It's National Influenza Vaccination Week and health officials are taking the opportunity to remind everyone that it's not too late to get a flu shot.
“Better to be safe than sorry.” MaryEllen Sanders got her flu shot this year. “Because that's what I do every year,” she said.
”I don't normally get them.” But Nancy Schmidt skips the shot she makes sure the rest of her family gets. “I’m at stay at home mom,” she explained, “my husband travels, my kids - I get for them, but I’ve never had a problem with it, so I don't.”
“It’s never too late to get it.” It’s National Influenza Vaccination Week and health officials are trying to urge anyone who hasn't gotten the flu shot yet, to roll up their sleeves and join the fight against the nasty virus. “A lot of people just don't think, you know, I’ve never had the flu, I’ve never had a flu shot, I’m not going to get it,” said Gail Toy, R.N., with the Atlantic County Division of Public Health, “All you have to do is get sick once with the flu and you'll remember next year to get your shot.”
On average, more than 200,00 people are hospitalized each year in the United States due to complications from the flu, which can sometimes even prove to be deadly. “Particularly with the little ones and the elderly,” explained Toy, “they are the most vulnerable for the complications of the flu.”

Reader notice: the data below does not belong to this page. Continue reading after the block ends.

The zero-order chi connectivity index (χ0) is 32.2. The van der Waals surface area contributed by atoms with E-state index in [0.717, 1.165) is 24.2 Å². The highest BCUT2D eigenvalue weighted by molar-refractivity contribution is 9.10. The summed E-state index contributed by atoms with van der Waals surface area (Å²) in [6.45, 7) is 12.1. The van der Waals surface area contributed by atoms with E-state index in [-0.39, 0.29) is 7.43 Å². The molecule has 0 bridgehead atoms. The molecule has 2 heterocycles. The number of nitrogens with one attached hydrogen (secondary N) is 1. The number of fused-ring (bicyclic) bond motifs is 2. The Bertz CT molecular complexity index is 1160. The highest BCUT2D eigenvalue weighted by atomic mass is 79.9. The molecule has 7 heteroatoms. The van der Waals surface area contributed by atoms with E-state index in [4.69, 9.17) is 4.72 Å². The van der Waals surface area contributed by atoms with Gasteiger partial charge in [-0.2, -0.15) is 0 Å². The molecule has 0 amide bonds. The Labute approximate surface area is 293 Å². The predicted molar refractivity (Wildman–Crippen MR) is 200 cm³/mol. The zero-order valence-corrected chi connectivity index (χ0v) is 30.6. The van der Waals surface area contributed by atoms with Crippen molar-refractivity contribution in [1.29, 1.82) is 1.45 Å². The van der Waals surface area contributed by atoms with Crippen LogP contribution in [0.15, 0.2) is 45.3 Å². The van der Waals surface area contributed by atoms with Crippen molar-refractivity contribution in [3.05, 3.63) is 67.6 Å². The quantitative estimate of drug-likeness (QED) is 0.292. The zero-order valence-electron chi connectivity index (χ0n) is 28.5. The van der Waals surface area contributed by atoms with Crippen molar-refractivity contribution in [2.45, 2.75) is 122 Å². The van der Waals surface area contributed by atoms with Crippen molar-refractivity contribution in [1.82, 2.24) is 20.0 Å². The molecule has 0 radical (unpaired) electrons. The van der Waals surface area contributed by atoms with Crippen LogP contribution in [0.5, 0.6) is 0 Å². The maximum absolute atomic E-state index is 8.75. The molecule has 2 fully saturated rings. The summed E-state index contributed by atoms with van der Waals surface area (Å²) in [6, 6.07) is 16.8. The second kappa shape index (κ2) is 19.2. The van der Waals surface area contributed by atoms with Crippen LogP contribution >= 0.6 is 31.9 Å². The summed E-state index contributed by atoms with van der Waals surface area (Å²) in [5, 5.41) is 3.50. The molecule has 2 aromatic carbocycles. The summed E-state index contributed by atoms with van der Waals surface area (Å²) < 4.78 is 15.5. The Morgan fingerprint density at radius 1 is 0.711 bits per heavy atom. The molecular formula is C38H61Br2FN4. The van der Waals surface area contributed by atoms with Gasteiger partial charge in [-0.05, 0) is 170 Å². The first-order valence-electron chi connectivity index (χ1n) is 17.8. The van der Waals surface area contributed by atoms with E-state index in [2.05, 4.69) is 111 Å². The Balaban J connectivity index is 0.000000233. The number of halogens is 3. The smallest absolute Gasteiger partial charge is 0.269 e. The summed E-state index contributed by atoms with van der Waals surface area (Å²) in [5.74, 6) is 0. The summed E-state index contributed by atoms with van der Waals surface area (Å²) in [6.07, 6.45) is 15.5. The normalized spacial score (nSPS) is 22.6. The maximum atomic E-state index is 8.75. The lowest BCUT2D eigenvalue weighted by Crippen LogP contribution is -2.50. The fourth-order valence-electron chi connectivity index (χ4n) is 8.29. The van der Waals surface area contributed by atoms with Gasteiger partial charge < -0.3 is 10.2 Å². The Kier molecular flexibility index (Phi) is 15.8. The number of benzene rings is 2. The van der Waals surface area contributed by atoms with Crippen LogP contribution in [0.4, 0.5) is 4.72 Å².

So far this season, the CDC says Garden State is only seeing local cases of the flu, rather than a regional or widespread outbreak. According to the NJ Department of Health, Atlantic, Cape May, and Cumberland counties are seeing a moderate amount of cases, compared to our neighbors the north. But with Christmas just around the corner and all the traveling, kissing, and hugging the holidays bring, officials say act now to be protected by then. “You're looking at two weeks for protection,” said Toy of how long it takes the vaccine to become effective, “which is why we always recommend getting it as early as possible.”
But it's never too late to change your mind, “Yeah, you did,” said Schmidt, reconsidering that vaccination, “especially since I have to go to my doctor next week and she's going to see this,” and give yourself the gift of health this holiday season.
Officials with AtlantiCare Regional Medical Center say since October 1st, 139 people have sought emergency care for flu-like symptoms.
According to Flu Near You, which collects data of self-reported symptoms, there's been an increase in the percentage of users reporting symptoms related to influenza. Their reports say that as of October 7th (near the beginning of flu season) 8.3% of users reported symptoms, while November 18-25 saw 21.3% users reporting symptoms like fever, cough, body ache, and fatigue.
The Atlantic County Division of Public Health will hold a walk-in flu shot clinics all week long, from 9 a.m. until noon at their Northfield offices.
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